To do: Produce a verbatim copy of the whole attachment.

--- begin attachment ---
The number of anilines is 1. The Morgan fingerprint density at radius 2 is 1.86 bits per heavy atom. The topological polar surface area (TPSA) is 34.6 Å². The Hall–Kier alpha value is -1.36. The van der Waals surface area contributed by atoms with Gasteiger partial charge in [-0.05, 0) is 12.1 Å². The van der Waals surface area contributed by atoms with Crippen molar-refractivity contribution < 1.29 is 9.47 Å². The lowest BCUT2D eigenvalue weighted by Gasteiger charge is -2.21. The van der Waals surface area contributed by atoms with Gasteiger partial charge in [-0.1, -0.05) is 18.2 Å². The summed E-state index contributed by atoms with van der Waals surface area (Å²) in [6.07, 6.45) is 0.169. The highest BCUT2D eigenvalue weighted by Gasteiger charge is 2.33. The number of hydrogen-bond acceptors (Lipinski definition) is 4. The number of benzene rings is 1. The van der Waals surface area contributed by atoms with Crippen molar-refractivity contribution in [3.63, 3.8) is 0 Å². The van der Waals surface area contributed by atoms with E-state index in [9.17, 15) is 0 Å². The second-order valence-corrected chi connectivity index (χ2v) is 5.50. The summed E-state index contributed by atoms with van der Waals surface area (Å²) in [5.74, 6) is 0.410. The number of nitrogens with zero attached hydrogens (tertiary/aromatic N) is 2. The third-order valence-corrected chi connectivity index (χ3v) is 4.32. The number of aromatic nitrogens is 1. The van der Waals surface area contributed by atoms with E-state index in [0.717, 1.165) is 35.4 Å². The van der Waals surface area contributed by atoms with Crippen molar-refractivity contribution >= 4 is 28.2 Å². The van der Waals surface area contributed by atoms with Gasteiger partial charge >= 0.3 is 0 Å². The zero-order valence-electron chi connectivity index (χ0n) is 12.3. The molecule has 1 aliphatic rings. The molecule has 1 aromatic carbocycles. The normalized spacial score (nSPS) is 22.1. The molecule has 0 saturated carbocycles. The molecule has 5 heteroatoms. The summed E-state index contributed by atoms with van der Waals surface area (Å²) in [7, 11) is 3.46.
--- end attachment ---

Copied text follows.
The number of anilines is 1. The Morgan fingerprint density at radius 2 is 1.86 bits per heavy atom. The topological polar surface area (TPSA) is 34.6 Å². The Hall–Kier alpha value is -1.36. The van der Waals surface area contributed by atoms with Gasteiger partial charge in [-0.05, 0) is 12.1 Å². The van der Waals surface area contributed by atoms with Crippen molar-refractivity contribution < 1.29 is 9.47 Å². The lowest BCUT2D eigenvalue weighted by Gasteiger charge is -2.21. The van der Waals surface area contributed by atoms with Gasteiger partial charge in [-0.1, -0.05) is 18.2 Å². The summed E-state index contributed by atoms with van der Waals surface area (Å²) in [6.07, 6.45) is 0.169. The highest BCUT2D eigenvalue weighted by Gasteiger charge is 2.33. The number of hydrogen-bond acceptors (Lipinski definition) is 4. The number of benzene rings is 1. The van der Waals surface area contributed by atoms with Crippen molar-refractivity contribution in [3.63, 3.8) is 0 Å². The van der Waals surface area contributed by atoms with E-state index in [9.17, 15) is 0 Å². The second-order valence-corrected chi connectivity index (χ2v) is 5.50. The summed E-state index contributed by atoms with van der Waals surface area (Å²) in [5.74, 6) is 0.410. The number of nitrogens with zero attached hydrogens (tertiary/aromatic N) is 2. The third-order valence-corrected chi connectivity index (χ3v) is 4.32. The number of aromatic nitrogens is 1. The van der Waals surface area contributed by atoms with E-state index in [0.717, 1.165) is 35.4 Å². The van der Waals surface area contributed by atoms with Crippen molar-refractivity contribution >= 4 is 28.2 Å². The van der Waals surface area contributed by atoms with Gasteiger partial charge >= 0.3 is 0 Å². The zero-order valence-electron chi connectivity index (χ0n) is 12.3. The molecule has 1 aliphatic rings. The molecule has 1 aromatic carbocycles. The normalized spacial score (nSPS) is 22.1. The molecule has 0 saturated carbocycles. The molecule has 5 heteroatoms. The summed E-state index contributed by atoms with van der Waals surface area (Å²) in [7, 11) is 3.46.